Converting redundant farm buildings to dwellings
Obtaining permission to convert redundant farm buildings to residential dwellings has, traditionally, been difficult, time-consuming and often expensive. As from 6 April 2014, the process may become somewhat less arduous following an amendment to the rules for permitted development which will allow conversion from agricultural use to residential without the need for a formal planning permission.
The changes apply to existing agricultural buildings which were used in an agricultural business as at 20 March 2013. If the buildings were empty but not actually being used as part of an agricultural business, the new rules will only apply when the buildings have been in agricultural use for at least ten years.
The new permitted development rights allow for alterations to floor space of up to 450 square metres per agricultural holding with a limit of three separate dwellings. The physical changes needed to convert the building to a dwelling include the installation of new windows and doors, roofs and exterior walls, installation of services and any partial demolition to incorporate these changes. It will not be possible to extend the original footprint of the building but it will be possible to use the curtilage of the building for gardens.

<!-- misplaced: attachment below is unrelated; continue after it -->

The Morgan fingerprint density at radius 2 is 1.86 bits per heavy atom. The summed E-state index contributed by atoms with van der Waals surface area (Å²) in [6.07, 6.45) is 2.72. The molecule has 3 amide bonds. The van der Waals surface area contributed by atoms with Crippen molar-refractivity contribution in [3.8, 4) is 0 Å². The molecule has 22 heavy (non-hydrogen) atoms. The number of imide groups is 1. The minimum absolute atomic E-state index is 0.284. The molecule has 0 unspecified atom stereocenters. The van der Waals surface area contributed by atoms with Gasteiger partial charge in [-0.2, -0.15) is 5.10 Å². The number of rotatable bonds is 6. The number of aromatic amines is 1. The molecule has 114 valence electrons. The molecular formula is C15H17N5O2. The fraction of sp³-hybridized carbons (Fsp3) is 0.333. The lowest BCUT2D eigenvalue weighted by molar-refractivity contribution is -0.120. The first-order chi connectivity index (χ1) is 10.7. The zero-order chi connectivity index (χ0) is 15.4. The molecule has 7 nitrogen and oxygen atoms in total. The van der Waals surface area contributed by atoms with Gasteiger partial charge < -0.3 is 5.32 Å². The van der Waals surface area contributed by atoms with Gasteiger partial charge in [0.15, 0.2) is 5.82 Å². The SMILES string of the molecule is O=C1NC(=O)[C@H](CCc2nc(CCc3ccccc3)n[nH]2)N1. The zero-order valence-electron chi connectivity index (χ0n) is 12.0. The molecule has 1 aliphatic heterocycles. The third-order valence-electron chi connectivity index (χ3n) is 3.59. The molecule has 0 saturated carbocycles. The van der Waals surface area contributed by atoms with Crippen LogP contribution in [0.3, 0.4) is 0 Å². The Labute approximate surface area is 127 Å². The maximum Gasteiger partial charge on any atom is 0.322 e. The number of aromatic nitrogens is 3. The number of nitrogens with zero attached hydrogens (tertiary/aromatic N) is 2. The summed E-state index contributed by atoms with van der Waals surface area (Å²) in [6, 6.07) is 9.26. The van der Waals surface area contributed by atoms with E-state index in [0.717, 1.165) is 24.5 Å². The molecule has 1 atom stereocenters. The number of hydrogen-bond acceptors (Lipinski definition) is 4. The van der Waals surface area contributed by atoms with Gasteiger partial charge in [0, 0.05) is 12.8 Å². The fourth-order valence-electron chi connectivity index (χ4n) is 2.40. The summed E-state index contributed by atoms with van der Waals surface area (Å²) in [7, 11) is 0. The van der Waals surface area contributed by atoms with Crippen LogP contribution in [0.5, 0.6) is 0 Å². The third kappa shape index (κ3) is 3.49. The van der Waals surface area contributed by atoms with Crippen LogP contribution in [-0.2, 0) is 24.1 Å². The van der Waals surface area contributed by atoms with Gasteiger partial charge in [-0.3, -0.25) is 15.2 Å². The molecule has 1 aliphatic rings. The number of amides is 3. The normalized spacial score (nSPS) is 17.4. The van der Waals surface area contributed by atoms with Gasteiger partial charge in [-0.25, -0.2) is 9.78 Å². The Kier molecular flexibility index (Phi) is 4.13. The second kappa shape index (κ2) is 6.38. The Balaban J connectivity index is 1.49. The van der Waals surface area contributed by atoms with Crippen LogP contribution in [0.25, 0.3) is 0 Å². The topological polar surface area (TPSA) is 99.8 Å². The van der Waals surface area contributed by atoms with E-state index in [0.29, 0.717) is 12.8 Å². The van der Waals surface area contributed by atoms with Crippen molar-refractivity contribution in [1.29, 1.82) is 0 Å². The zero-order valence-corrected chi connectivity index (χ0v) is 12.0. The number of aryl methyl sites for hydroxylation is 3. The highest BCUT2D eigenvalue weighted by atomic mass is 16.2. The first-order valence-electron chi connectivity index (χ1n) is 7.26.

New dwellings created under these provisions will not benefit from the usual permitted development rights for residential properties so planning permission will be required for extensions to the original building or for garages or outbuildings.
Before starting any such development, there is a requirement to submit an application to the local planning authority for prior approval. The local authority must be given an opportunity to approve or refuse specific issues such as arrangements for highway access and traffic, the risk of flooding and contamination, the practicality of the location and siting of the new dwelling and the design and external appearance. Any applicant will need to submit a written description of the proposed development and a plan of the site. The local authority is likely to request further information including impact and risk assessments and a written statement dealing with any such risks. The local authority has 56 days from submission of a valid application to issue a decision.
There is one caveat for farmers intending to convert redundant buildings. If you carry out a conversion to a dwelling, it will not be possible to erect new agricultural storage buildings under permitted development rights for at least ten years. It is therefore vital to weigh up the benefits of a conversion now with the likelihood of needing further storage buildings within the next few years.